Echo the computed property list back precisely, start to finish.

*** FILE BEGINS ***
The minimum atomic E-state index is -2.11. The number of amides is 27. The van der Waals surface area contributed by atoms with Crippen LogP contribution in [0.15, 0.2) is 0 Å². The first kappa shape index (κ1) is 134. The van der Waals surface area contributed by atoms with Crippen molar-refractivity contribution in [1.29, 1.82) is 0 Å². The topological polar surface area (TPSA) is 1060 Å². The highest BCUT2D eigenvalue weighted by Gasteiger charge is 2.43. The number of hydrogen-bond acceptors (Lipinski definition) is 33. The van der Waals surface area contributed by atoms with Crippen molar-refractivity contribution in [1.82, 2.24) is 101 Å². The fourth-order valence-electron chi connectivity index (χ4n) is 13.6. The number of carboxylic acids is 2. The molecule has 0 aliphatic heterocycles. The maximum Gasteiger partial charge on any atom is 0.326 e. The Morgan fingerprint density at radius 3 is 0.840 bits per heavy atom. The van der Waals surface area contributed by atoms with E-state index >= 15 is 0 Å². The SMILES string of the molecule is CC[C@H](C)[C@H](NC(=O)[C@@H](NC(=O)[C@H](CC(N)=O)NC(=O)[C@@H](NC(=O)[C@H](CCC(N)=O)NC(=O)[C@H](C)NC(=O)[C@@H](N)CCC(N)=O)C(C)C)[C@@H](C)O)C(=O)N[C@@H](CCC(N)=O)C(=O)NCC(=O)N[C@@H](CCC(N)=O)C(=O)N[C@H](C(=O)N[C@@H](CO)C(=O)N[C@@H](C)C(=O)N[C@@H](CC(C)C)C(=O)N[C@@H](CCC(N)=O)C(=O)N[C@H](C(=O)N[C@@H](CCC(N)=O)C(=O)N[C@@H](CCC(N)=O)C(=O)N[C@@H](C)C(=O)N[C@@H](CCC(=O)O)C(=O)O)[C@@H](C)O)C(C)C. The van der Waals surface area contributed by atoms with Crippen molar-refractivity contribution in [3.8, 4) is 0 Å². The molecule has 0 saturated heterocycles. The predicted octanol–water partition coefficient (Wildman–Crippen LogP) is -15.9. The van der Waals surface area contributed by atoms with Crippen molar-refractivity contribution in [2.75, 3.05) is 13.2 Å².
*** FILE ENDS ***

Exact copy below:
The minimum atomic E-state index is -2.11. The number of amides is 27. The van der Waals surface area contributed by atoms with Crippen LogP contribution in [0.15, 0.2) is 0 Å². The first kappa shape index (κ1) is 134. The van der Waals surface area contributed by atoms with Crippen molar-refractivity contribution in [1.29, 1.82) is 0 Å². The topological polar surface area (TPSA) is 1060 Å². The highest BCUT2D eigenvalue weighted by Gasteiger charge is 2.43. The number of hydrogen-bond acceptors (Lipinski definition) is 33. The van der Waals surface area contributed by atoms with Crippen molar-refractivity contribution in [1.82, 2.24) is 101 Å². The fourth-order valence-electron chi connectivity index (χ4n) is 13.6. The number of carboxylic acids is 2. The molecule has 0 aliphatic heterocycles. The maximum Gasteiger partial charge on any atom is 0.326 e. The Morgan fingerprint density at radius 3 is 0.840 bits per heavy atom. The van der Waals surface area contributed by atoms with E-state index >= 15 is 0 Å². The SMILES string of the molecule is CC[C@H](C)[C@H](NC(=O)[C@@H](NC(=O)[C@H](CC(N)=O)NC(=O)[C@@H](NC(=O)[C@H](CCC(N)=O)NC(=O)[C@H](C)NC(=O)[C@@H](N)CCC(N)=O)C(C)C)[C@@H](C)O)C(=O)N[C@@H](CCC(N)=O)C(=O)NCC(=O)N[C@@H](CCC(N)=O)C(=O)N[C@H](C(=O)N[C@@H](CO)C(=O)N[C@@H](C)C(=O)N[C@@H](CC(C)C)C(=O)N[C@@H](CCC(N)=O)C(=O)N[C@H](C(=O)N[C@@H](CCC(N)=O)C(=O)N[C@@H](CCC(N)=O)C(=O)N[C@@H](C)C(=O)N[C@@H](CCC(=O)O)C(=O)O)[C@@H](C)O)C(C)C. The van der Waals surface area contributed by atoms with Crippen molar-refractivity contribution in [3.8, 4) is 0 Å². The molecule has 0 saturated heterocycles. The predicted octanol–water partition coefficient (Wildman–Crippen LogP) is -15.9. The van der Waals surface area contributed by atoms with Crippen molar-refractivity contribution in [2.75, 3.05) is 13.2 Å².